Aruba has a reputation for beauty that is not undeserved. Many people think immediately of the gorgeous white-sand beaches, but visitors are often pleasantly surprised to learn that the history and culture of the island have made their own contribution to it's current state of loveliness.
Beaches are certainly one of the major reasons why travelers make a point of putting Aruba on their itinerary. The clear water and pristine sand are a breathtaking combination, and basking in the warm Caribbean sunshine is incredibly appealing. But there are other aspects of the island's nature to stimulate visitors. The wild animal and plant life make Aruba a truly unique vacation spot, home to desert landscapes as well as iguanas, birds, and butterflies.
You'll find several beaches to visit on the island. Regardless of whether you'd rather be part of a busy beach scene, or you like having more of the beach to yourself, you should find some appealing options. Click on each beach name for more information concerning that individual beach.
If you love to snorkel, a place providing that option is Baby Beach. Swimming and snorkeling in the shallow, calm waters are the major draws for this Aruban destination, as the water surrounding the coral only ever reaches five feet in depth. The beach remains very quiet except on days when there are cruise ship excursions here.
Another good option for visitors who enjoy snorkeling is Eagle Beach. Eagle Beach is a wide expanse of pristine white sand that stretches along Aruba's coast for miles, hugging gentle waters with small waves. The beach is easily accessible and lined with hotels directly across the street.
Malmok Beach: Easily accessible by car (plenty of parking) and taxi. Public transport is also a nice option - the Malmok bus stop lets you off right at the beach.
These are only some of the places worth checking out To visit our page about beaches, go to this page.
Travelers interested in Aruba's colonial past will find plenty of fascinating outlets for their curiosity. A host of museums showcase various artifacts from different eras in the island's history while the architecture found throughout Aruba serves as a great example of the relationship it maintains with the Dutch. The presence of the Catholic church can also been seen in many of the historic cathedrals.
A landmark that often intrigues visitors is Aruba Aloe Balm Museum. It is Oranjestad, in western Aruba. Aloe is arguable Aruba's most significant export and an important aspect of the island's economy. Since aloe was brought to Aruba in 1890, the industry has flourished here and Aruban aloe can now be found worldwide.
Many travelers also choose to visit National Archaeological Museum Aruba. It is situated in downtown Oranjestad. Located in downtown Oranjestad, this is both museum and research institution whose purpose is to educate locals and tourists alike about Aruba's colorful history and preserve that knowledge through the generations.
San Nicolas Community Museum: The San Nicolas Community Museum is is a small museum offering a very large amount of information to anyone who asks for it. Despite its name, the San Nicholas Community Museum has exhibits that span around the entire globe and all eras of the world's history.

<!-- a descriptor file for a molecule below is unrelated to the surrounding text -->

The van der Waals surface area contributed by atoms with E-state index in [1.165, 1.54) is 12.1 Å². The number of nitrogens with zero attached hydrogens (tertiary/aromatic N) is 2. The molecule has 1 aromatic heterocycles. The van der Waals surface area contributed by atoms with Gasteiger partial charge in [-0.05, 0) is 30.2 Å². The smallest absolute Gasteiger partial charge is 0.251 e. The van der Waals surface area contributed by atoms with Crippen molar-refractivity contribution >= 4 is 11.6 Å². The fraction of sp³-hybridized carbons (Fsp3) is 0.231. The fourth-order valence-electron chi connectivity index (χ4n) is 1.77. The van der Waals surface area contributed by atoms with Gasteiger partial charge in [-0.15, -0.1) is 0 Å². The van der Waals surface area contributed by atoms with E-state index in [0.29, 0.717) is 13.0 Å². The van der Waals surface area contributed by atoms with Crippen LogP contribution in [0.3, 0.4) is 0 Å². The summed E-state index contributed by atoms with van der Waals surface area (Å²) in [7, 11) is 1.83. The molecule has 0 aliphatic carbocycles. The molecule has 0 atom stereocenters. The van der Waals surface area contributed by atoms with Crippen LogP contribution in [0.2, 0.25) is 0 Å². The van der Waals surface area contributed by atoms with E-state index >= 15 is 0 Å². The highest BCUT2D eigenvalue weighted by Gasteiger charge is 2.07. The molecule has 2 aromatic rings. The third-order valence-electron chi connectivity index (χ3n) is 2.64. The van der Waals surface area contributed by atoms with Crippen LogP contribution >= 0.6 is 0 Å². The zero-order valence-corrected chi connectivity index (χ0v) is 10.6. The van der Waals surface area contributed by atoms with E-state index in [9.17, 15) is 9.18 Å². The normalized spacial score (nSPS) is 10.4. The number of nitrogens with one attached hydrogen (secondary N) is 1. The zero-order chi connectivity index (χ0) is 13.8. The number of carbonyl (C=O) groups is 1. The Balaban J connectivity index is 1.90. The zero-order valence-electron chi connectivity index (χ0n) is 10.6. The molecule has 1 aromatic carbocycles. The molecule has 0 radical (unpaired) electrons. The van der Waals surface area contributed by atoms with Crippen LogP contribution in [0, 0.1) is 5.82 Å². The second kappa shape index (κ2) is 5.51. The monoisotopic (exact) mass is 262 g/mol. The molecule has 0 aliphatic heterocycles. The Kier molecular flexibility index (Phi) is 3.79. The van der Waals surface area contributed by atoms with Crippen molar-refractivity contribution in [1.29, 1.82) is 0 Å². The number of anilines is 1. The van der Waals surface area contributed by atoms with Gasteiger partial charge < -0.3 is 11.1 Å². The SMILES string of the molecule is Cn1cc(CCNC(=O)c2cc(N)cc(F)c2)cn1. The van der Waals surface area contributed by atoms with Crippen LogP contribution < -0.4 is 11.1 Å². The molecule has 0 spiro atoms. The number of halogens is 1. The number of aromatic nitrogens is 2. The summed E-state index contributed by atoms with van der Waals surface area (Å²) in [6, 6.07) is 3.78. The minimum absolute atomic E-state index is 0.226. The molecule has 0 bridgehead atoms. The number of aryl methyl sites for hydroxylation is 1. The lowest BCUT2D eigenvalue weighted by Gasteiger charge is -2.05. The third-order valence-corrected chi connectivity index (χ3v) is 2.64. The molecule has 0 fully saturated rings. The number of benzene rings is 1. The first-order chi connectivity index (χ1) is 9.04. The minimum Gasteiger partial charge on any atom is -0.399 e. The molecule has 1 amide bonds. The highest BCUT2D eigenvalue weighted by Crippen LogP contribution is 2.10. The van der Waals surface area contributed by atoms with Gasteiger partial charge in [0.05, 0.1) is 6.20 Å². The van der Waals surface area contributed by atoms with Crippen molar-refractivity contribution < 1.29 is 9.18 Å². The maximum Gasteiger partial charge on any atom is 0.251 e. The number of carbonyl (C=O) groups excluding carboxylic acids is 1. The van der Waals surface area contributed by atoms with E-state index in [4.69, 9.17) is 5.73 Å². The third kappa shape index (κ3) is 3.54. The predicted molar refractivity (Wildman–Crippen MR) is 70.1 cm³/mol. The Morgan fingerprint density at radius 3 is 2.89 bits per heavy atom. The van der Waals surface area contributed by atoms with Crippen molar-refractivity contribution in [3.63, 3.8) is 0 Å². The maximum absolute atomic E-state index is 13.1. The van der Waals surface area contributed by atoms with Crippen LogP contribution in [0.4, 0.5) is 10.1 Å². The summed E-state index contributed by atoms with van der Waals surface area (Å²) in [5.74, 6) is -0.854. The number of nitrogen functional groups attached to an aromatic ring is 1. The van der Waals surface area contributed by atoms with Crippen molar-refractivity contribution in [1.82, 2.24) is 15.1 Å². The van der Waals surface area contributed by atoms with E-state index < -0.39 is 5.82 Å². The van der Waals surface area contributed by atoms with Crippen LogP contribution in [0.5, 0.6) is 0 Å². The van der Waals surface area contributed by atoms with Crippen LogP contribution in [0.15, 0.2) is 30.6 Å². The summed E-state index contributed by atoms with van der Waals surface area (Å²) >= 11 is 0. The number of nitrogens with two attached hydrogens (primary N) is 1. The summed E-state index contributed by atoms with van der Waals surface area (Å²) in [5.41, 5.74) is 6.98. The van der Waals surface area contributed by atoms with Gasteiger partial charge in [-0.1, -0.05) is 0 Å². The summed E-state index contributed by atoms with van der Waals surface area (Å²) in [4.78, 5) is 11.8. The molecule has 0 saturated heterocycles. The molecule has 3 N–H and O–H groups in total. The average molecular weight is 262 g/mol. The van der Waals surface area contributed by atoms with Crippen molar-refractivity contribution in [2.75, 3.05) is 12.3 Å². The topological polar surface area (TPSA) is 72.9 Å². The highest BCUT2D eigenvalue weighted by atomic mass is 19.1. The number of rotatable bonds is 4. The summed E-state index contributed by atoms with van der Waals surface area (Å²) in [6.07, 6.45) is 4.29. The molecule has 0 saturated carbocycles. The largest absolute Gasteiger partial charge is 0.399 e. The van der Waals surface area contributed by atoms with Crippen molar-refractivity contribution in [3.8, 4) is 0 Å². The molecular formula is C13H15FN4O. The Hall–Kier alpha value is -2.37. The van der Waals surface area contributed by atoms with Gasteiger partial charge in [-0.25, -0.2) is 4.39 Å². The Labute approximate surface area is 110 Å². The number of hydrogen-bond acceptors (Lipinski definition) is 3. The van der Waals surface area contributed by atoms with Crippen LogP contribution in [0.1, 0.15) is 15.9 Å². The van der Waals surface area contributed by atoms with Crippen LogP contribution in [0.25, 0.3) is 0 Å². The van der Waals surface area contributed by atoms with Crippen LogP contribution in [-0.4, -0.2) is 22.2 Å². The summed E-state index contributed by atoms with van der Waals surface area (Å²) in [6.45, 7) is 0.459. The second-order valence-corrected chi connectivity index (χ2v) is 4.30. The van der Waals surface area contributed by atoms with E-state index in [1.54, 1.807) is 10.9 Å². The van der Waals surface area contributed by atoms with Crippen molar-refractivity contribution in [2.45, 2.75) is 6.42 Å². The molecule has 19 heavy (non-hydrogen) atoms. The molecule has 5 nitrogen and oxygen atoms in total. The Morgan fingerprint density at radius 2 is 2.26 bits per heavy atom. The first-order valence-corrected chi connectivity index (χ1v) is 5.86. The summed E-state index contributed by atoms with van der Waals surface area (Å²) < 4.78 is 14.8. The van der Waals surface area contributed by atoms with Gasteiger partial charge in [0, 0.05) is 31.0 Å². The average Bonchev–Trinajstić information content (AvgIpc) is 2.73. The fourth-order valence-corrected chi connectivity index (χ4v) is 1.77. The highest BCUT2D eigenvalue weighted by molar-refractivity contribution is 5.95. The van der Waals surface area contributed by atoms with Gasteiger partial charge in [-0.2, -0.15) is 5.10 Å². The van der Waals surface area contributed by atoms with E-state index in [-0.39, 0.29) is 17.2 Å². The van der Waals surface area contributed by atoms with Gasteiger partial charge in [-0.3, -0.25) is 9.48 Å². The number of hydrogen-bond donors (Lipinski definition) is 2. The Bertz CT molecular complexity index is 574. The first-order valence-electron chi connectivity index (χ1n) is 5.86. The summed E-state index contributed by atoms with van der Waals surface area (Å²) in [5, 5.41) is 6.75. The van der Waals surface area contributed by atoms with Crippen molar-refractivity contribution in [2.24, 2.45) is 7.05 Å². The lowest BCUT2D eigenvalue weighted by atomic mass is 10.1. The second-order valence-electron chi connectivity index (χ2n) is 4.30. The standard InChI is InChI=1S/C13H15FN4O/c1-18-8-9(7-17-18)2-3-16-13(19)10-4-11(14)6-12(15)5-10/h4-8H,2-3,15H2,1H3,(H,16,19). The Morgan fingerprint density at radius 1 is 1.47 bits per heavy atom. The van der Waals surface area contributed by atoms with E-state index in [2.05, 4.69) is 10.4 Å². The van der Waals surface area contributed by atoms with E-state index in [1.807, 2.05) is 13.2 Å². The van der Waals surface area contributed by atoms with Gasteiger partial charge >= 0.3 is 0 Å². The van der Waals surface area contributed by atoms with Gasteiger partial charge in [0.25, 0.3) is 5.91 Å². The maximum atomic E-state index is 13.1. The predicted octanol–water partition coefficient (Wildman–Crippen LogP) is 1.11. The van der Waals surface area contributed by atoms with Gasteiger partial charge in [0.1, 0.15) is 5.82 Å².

But that's not all -- you can find other sites to visit. For a more detailed look at landmarks this topic, read this article concerning other interesting places to visit on Aruba.
Aruba Ostrich Adventures is one of the most enjoyable outdoor attractions. Ostriches may not be what comes to mind when one thinks of Aruba, but the Aruba Ostrich Adventure nonetheless is home to a number of ostrich that guests come from all over the island to see. While it may not be the "natural Aruba" it is still an interesting sight to see.
Donkey Sanctuary Aruba is another local attraction that provides a nice way to spend some time outdoors. Before cars became the main source of transportation in Aruba, donkeys were brought to the island to serve such a purpose. As motorized vehicles became more prevalent, the need for donkeys decreased, and their care did as well. Then, in the 1970s, a disease spread through the donkey community that wiped out a great deal of their population. The people at the Aruban Donkey Sanctuary knew that something must be done, and finally in 1997 the non-profit organization opened its doors.
Of course, there are plenty of other natural attractions. To read about other natural attractions on the island, visit this page.
Looking for some action? Guests hoping to try their luck on the slots will discover quite a few alternatives on the island.
Stellaris Casino, on the premises of Aruba Marriott Resort & Stellaris Casino, is the vicinity of Palm Beach, in northwestern Aruba. The casino opens at 10:00 a.m. and does not close until around 4:00 a.m.
If you're simply looking to play a few slots, you could give Alhambra Casino a try. The casino is only closed between the hours of 4:00am and 10:00am.
Crystal Casino provides a selection of games for patrons to play, including Baccarat - Mini, Baccarat - Punto Banco, Blackjack, Craps, and Poker - Caribbean Stud. When one casino just isn't enough, fill your nights with entertainment at sister casinos Crystal and Seaport. Crystal Casino is open 24-hours-a-day, and features the largest table bank roll on the island.
Fortunately, there will be quite a few other choices. Follow this link to see our page regarding gaming on Aruba.
...From interesting wildlife to electrifying nightlife......
Visitors who are eager to experience all of the sights and attractions that Aruba has to offer find that the small island packs a big vacation punch. From interesting wildlife to electrifying nightlife, there is plenty to see and do on the island of Aruba.
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